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Acanthosis Nigricans - Symptoms & Treatment


Acanthosis nigricans is a very common skin disorders characterized by asymptomatic, brown to black, with a velvety texture which often affects the armpits, groin and neck. Acanthosis nigricans usually appears slowly and doesn't cause any symptoms other than skin changes. The condition can also at times occur under the arms and in the groin. Acanthosis Nigricans may occur in association with an underlying cancerous tumor (i.e., malignant AN). Various benign (non-cancerous) forms of AN have been identified in which the disorder may be inherited as a primary condition or associated with various syndromes.

Acanthosis nigricans is a skin condition that signals high insulin levels in the body. Insulin is produced by an organ called the pancreas. Insulin is important because it helps "carry" the glucose or sugar to the cells in your body. High insulin levels indicate that the body is resisting the insulin that is being produced. If the patient is obese, the eruption may clear with weight loss or correction of the underlying endocrine disorder. Some cases are genetically inherited. It is most common among people of African descent. Acanthosis nigricans is mainly a cosmetic concern. Acanthosis nigricans screenings can help identify persons who have high insulin levels and who may be at-risk for developing the disease. Once identified, the necessary measures to lower the insulin levels and reduce the risk of developing diabetes can be taken. The most common malignancy associated with malignant acanthosis nigricans is abdominal adenocarcinoma, especially of the stomach.

Causes of Acanthosis Nigricans

There are many causes which leads to Acanthosis Nigricans. Some are listed below:

  • Drugs, particularly hormones such as human growth hormone or oral contraceptives ("the pill"), can cause acanthosis nigricans.
  • Certain medications - such as human growth hormone, oral contraceptives and large doses of niacin - can contribute to the condition.
  • People with Cancers of the gastrointestinal or genitourinary tracts or with lymphoma can also develop severe cases of acanthosis nigricans.
  • Acanthosis nigricans is sometimes associated with being overweight.
  • Many hormone problems, endocrine disorders or tumors may cause acanthosis nigricans.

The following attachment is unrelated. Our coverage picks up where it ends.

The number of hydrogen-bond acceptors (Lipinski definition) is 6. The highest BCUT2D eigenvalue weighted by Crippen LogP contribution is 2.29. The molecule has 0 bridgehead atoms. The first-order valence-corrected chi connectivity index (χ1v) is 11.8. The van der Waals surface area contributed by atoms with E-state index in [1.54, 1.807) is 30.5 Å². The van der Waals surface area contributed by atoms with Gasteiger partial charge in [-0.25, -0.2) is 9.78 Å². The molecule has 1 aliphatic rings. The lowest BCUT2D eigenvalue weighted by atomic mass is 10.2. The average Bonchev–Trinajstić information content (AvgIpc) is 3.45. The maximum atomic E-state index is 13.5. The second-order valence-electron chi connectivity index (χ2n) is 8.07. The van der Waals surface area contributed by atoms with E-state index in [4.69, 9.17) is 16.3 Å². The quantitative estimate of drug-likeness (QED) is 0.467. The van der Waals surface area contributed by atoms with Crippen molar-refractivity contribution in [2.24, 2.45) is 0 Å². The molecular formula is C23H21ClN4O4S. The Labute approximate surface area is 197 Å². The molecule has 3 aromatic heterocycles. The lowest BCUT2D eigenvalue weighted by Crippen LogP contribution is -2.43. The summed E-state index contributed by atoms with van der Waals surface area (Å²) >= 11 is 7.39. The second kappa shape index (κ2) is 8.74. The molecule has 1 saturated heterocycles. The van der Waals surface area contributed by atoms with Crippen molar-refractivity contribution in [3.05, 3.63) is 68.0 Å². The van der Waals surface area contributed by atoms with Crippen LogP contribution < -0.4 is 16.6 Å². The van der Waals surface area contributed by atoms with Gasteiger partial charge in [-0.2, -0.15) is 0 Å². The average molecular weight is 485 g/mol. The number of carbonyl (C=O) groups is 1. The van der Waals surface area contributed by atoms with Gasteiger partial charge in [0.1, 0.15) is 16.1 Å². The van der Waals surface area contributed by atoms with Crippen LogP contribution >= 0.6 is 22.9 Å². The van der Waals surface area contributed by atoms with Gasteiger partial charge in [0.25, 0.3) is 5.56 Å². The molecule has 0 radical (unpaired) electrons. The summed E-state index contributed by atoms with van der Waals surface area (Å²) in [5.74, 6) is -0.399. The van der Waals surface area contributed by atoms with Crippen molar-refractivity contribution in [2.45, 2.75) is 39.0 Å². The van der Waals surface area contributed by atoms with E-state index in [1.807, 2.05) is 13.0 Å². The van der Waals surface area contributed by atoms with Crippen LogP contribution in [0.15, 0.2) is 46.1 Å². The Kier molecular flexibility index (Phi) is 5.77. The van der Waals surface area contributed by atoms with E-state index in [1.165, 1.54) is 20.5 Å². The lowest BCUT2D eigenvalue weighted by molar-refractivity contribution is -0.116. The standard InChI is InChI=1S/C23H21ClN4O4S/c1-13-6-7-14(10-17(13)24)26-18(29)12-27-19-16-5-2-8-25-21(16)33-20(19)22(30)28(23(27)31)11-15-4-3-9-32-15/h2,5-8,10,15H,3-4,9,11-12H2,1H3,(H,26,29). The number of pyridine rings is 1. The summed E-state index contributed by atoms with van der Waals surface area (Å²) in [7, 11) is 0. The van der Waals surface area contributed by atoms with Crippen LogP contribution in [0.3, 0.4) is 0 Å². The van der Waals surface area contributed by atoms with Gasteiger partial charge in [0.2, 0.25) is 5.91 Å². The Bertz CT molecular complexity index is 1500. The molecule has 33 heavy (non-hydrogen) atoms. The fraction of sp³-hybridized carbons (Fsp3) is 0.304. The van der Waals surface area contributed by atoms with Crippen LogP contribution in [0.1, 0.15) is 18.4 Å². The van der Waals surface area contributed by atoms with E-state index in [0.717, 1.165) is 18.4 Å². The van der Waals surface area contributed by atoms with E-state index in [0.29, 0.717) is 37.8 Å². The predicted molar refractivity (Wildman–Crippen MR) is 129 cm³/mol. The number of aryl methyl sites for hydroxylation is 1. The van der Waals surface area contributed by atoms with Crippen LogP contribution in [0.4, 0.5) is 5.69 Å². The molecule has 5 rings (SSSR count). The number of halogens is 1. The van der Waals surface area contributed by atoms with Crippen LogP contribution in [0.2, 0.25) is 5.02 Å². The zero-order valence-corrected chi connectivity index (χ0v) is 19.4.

• Other causes include chronic hepatitis and ingestion of large doses of niacin.

Symptoms of Acanthosis Nigricans

Here are the list of some of the common symptoms of Acanthosis Nigricans:

  • dark, thick, velvety skin in body folds and creases - typically the armpits, groin and neck.
  • skin changes appear slowly,
  • rough areas or increased skin markings usually on the back and sides of the neck.
  • abnormally increased coloration (hyperpigmentation) and "velvety" thickening (hyperkeratosis) of the skin
  • light-brown-to-black

Treatment of Acanthosis Nigricans

There is no definite cure for acanthosis nigricans. Because acanthosis nigricans itself usually only causes changes to the appearance of the skin, no particular treatment is needed. It is important, however, to attempt to treat any underlying medical problem that may be causing these skin changes. Acanthosis nigricans may not be life threatening but it sure indicates an underlying condition that may prove fatal if ignored. Therefore it is necessary for the examiner to make a proper diagnosis so that the patient can be treated accordingly and any new or worsening symptoms can be controlled before they assume a malignant form. Some treatmetn options are given below:

  • Correct hyperinsulinaemia through diet and medication
  • Lose weight with obesity-associated AN
  • Excise or treat underlying tumour
  • Stop offending medicines in drug-induced AN

Types of acanthosis nigricans

  • Obesity-associated acanthosis nigricans
  • Syndromic acanthosis nigricans
  • Benign acanthosis nigricans
  • Drug-induced acanthosis nigricans
  • Hereditary benign acanthosis nigricans
  • Malignant acanthosis nigricans
  • Mixed-type acanthosis nigricans

 

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